Your Stories

Writing - My Wailing Wall

In the final months of my Dad's life, one of my brothers looked at me and asked, “Do you have to write so much?” His question took me aback, and, after thinking for a second, I responded with, “Yes, I have to write; writing is my way.” I added, “Writing is the way I try to make sense of all of this, to process, to release, to heal and to know that others are bearing witness to my experience, to know that I am not alone.” He smiled, that knowing smile of his, and said that that was what he thought.

In mid-July, I was with my Dad in the doctor's office when we learned of the reason he had become jaundiced. My Dad had terminal pancreatic cancer, and with his advanced Parkinson's Disease, his prognosis was six months, plus or minus three. When Dad heard his prognosis, he laughed and told the doctor that, seeing as he was such a procrastinator, he'd probably live longer than that. He lived for three and a half months.

On my Dad's 80th birthday, July 26, after two days of diagnostic procedures at Vancouver General Hospital, we flew back to the Yukon. Another flight later, Air North touched down in Dawson City and my Dad was home. That was all he wanted – to die at home. His final wish was granted. He died in his living room on the morning of October 29th.

At the end of the long, challenging, and very full days of providing end of life care for my Dad, I would write, connecting with family and friends via e-mail. As I wrote, I cried. I didn't just cry. I wept. My laptop became my wailing wall. I can still see the salty tear-stains on my keyboard. I can't erase them. Not just yet.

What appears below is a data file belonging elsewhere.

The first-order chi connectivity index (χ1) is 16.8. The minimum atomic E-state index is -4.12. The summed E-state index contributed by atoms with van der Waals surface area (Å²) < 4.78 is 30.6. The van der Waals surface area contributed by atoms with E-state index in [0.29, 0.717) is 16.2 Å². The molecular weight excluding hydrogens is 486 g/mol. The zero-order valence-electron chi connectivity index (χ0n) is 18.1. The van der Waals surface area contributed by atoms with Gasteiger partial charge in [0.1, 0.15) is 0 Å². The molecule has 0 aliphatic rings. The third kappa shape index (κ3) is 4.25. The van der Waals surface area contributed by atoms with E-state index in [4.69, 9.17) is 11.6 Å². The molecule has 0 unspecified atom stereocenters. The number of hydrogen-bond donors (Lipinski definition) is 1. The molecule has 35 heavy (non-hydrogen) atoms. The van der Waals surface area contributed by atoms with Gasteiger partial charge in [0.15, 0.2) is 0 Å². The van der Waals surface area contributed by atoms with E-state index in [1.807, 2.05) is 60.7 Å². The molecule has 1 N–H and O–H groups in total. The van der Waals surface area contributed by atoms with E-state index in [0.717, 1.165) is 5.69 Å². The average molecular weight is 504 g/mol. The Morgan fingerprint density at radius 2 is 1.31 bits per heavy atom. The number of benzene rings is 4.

Most of my story was shared in the form of e-mails. I was sending and receiving messages from near and far. Through writing, I was reconnecting with family and friends some of whom I hadn't spoken to for many years, friends of mine, friends of my parents, people I had met, people I had never met, people from my childhood. My past, present and future were meeting at the confluence.

My messages kept people up-to-date on my Dad's dying process, and they intimately described what I was experiencing. People in my life were bearing witness to my process and to my pain. Over and over again I was told that my openness was a gift to others and was touching people's hearts. Through writing I felt hopeful and I never felt alone. My heart was cocooned by love.

Above all, I think that I wrote because it opened my heart. Opened it to the pain as well as to the rich, meaningful, poignant experience I was having. My heart was an open book and I kept it open. Just when I thought I couldn't do it anymore, something would happen and my heart would crack open even more. Sharing my story gave me the power to be present to the full and enriching experience of accompanying my Dad to his death.

My Dad was a master storyteller. I think, no I KNOW, that he would be pleased to hear that the apple didn't fall far from the story-telling tree. For the gift of stories, I will be forever grateful to my Dad.

“People sharing stories is almost like a little cocoon. It wraps you in love, protects you from the pain.” cdk

By: Grace